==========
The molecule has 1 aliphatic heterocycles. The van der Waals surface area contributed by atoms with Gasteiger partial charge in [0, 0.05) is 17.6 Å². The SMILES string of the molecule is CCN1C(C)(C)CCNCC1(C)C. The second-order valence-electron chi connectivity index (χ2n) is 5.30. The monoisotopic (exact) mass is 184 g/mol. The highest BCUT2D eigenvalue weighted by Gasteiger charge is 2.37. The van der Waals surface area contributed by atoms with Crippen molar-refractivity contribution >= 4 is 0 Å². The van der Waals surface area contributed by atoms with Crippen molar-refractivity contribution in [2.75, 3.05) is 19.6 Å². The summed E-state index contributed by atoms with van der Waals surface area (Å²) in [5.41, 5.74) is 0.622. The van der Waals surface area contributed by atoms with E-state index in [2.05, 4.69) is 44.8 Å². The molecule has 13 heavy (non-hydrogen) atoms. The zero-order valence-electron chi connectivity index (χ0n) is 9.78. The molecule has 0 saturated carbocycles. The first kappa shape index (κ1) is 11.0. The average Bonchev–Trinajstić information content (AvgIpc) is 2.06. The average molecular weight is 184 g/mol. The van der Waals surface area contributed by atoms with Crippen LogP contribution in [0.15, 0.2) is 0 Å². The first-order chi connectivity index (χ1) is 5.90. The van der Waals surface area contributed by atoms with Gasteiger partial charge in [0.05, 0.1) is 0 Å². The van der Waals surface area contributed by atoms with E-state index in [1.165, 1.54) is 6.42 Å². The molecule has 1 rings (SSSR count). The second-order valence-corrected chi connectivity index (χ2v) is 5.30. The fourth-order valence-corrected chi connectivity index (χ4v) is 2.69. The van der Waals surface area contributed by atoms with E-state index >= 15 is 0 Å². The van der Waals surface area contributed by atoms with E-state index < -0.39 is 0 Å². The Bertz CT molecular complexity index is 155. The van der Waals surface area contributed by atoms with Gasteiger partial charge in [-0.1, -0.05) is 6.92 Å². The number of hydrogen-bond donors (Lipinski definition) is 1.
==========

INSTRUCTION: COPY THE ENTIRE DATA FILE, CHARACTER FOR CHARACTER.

The molecule has 1 aliphatic heterocycles. The van der Waals surface area contributed by atoms with Gasteiger partial charge in [0, 0.05) is 17.6 Å². The SMILES string of the molecule is CCN1C(C)(C)CCNCC1(C)C. The second-order valence-electron chi connectivity index (χ2n) is 5.30. The monoisotopic (exact) mass is 184 g/mol. The highest BCUT2D eigenvalue weighted by Gasteiger charge is 2.37. The van der Waals surface area contributed by atoms with Crippen molar-refractivity contribution >= 4 is 0 Å². The van der Waals surface area contributed by atoms with Crippen molar-refractivity contribution in [2.75, 3.05) is 19.6 Å². The summed E-state index contributed by atoms with van der Waals surface area (Å²) in [5.41, 5.74) is 0.622. The van der Waals surface area contributed by atoms with E-state index in [2.05, 4.69) is 44.8 Å². The molecule has 13 heavy (non-hydrogen) atoms. The zero-order valence-electron chi connectivity index (χ0n) is 9.78. The molecule has 0 saturated carbocycles. The first kappa shape index (κ1) is 11.0. The average Bonchev–Trinajstić information content (AvgIpc) is 2.06. The average molecular weight is 184 g/mol. The van der Waals surface area contributed by atoms with Crippen LogP contribution in [0.15, 0.2) is 0 Å². The first-order chi connectivity index (χ1) is 5.90. The van der Waals surface area contributed by atoms with Gasteiger partial charge in [0.05, 0.1) is 0 Å². The van der Waals surface area contributed by atoms with E-state index in [1.165, 1.54) is 6.42 Å². The molecule has 1 rings (SSSR count). The second-order valence-corrected chi connectivity index (χ2v) is 5.30. The fourth-order valence-corrected chi connectivity index (χ4v) is 2.69. The van der Waals surface area contributed by atoms with E-state index >= 15 is 0 Å². The van der Waals surface area contributed by atoms with E-state index < -0.39 is 0 Å². The Bertz CT molecular complexity index is 155. The van der Waals surface area contributed by atoms with Gasteiger partial charge in [-0.1, -0.05) is 6.92 Å². The number of hydrogen-bond donors (Lipinski definition) is 1.